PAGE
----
Secretary used superintendent's password, entered system thousands of times, police say.
July 18, 2012|By Manuel Gamiz Jr. and Marion Callahan, Of The Morning Call
Most parents would do anything to help their children succeed in school, but one Weisenberg Township mother took it too far, Lehigh County authorities say.
Catherine Venusto, a former Northwestern Lehigh School District employee, used her knowledge of the district's computer system — and the superintendent's password — to change her children's grades, state police said.
Her daughter went from a failing grade to a medical exception, according to court records, and her son went from a grade of 98 percent to an even more impressive 99 percent.
When state police detectives interviewed Venusto, 45, at her home last Thursday, she admitted changing the grades and also admitted using the superintendent's passwords to gain access to district emails and personnel files, according to court records.
Venusto said she logged on to the district's computer system, even after she had left her job as a secretary for the district, out of "curiosity and boredom," according to court records.
On Wednesday, Venusto's curiosity got her charged with three counts each of unlawful use of a computer and computer trespassing, all third-degree felonies. She was arraigned before District Judge Robert C. Halal and released on $30,000 unsecured bail.
Authorities say Venusto used the superintendent's information from Aug, 23, 2010, to February 2012 to gain access to the district's human resources system, which contained thousands of files associated with district policy, contract information, employee reports and personnel information.
Authorities also say she entered the district's email system by using the passwords of the superintendent and nine other district employees.
The investigation began on Feb. 24, 2012, when Assistant Superintendent Jennifer Holman reported that a former employee allegedly accessed the district's computer system using the superintendent's sign-in and password information, authorities said.
District officials had earlier suspected something was wrong when a high school principal called to report that some teachers were concerned that the superintendent was accessing the grading system to look at their grades.
Northwestern Lehigh Superintendent Mary Ann Wright said she was sick to her stomach when that call came in asking if she had been viewing student grades.
In fact, Wright never logged into students' grades.
The February 2012 call, Wright said, triggered an immediate shutdown of the computer system. That month, district officials tightened security and log-in procedures, but didn't detail the new measures that were put in place.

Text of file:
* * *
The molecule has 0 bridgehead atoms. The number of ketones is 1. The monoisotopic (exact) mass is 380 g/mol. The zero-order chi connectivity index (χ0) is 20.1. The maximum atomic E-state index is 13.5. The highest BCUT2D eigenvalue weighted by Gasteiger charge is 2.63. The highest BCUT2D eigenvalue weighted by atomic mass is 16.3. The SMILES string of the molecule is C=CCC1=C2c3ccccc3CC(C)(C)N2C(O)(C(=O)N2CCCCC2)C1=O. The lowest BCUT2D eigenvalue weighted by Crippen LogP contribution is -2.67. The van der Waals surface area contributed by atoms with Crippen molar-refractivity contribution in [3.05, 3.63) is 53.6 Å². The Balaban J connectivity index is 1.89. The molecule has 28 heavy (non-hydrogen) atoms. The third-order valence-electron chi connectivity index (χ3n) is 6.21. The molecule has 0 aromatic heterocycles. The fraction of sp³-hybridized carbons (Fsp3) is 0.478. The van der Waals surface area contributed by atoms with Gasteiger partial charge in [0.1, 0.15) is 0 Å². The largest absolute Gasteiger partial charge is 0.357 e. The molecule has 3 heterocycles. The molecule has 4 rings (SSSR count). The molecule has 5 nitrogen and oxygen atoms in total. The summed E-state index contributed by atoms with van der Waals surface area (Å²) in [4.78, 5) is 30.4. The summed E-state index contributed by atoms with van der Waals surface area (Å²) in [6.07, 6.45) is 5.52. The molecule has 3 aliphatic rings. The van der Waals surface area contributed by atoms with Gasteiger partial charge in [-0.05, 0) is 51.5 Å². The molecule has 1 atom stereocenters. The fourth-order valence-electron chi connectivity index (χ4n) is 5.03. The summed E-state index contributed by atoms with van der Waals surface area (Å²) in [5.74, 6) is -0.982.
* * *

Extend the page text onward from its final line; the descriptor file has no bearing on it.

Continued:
"At the time, I didn't quite have a grasp of the scope of what happened, but I was immediately concerned for protected information," Wright said. "We shut down the system within three hours of learning there was a potential problem."
Venusto had been a secretary in the administration building, where her duties included creating the sign-on and password information for Wright and other school employees. After she left her job in April 2011, she continued using the superintendent's password, authorities said.
"When she resigned, we took her out of the system," Wright said. "Unfortunately she found her way around security protocol through unauthorized access to my information."
On Feb. 3, Venusto used the superintendent's information to enter the district's grade system and change her son's grade from a 98 percent to a 99 percent, according to court records. She did the same more than a year earlier, on June 16, 2010, when she allegedly changed her daughter's grade from an F to an M, or a medical leave, according to court records.
"We've been assured that those were the only two grades that were changed," Wright said.
The investigation included the use of court orders to obtain Internet-provider information of the person hacking into the computer system.
State police found that the school district had not changed any of its employee passwords since Venusto left her job.
Those court orders determined that Venusto used three different computers to gain access to the district's computer system — her home computer, one belonging to the East Penn School District and one associated with QVC, police said. After leaving the Northwestern Lehigh School District, Venusto had jobs with East Penn School District and QVC, a televised and online shopping network, police said.
The investigation showed that Venusto entered the district's grading system 110 times using the superintendent's password. It also showed she entered the district's computer system thousands of times, police said.
"The acts were intentional, criminal action to obtain protected information," Wright said in a statement posted on the district's website.
Wright said there is no evidence that any confidential information was used for illegal purposes.
"We deeply regret this incident and that this unauthorized access occurred, and we sincerely regret any inconvenience this may cause," Wright said in the statement.
She said the district is continuing to review all of its computer-security procedures.
"We are doing everything we can to prevent this from happening again, and new security procedures are in place to better assure that our systems are protected from such attempts," she said.
According to a criminal complaint:
Venusto apologized for her actions during the July 12 interview with state police, telling them she would cooperate with the investigation.
Venusto told police she never thought what she was doing was illegal. Unethical, she said, but not illegal.http://articles.mcall.com/2012-07-18/news/mc-c-northwestern-lehigh-secretary-hacks-grades-20120718_1_computer-system-student-grades-password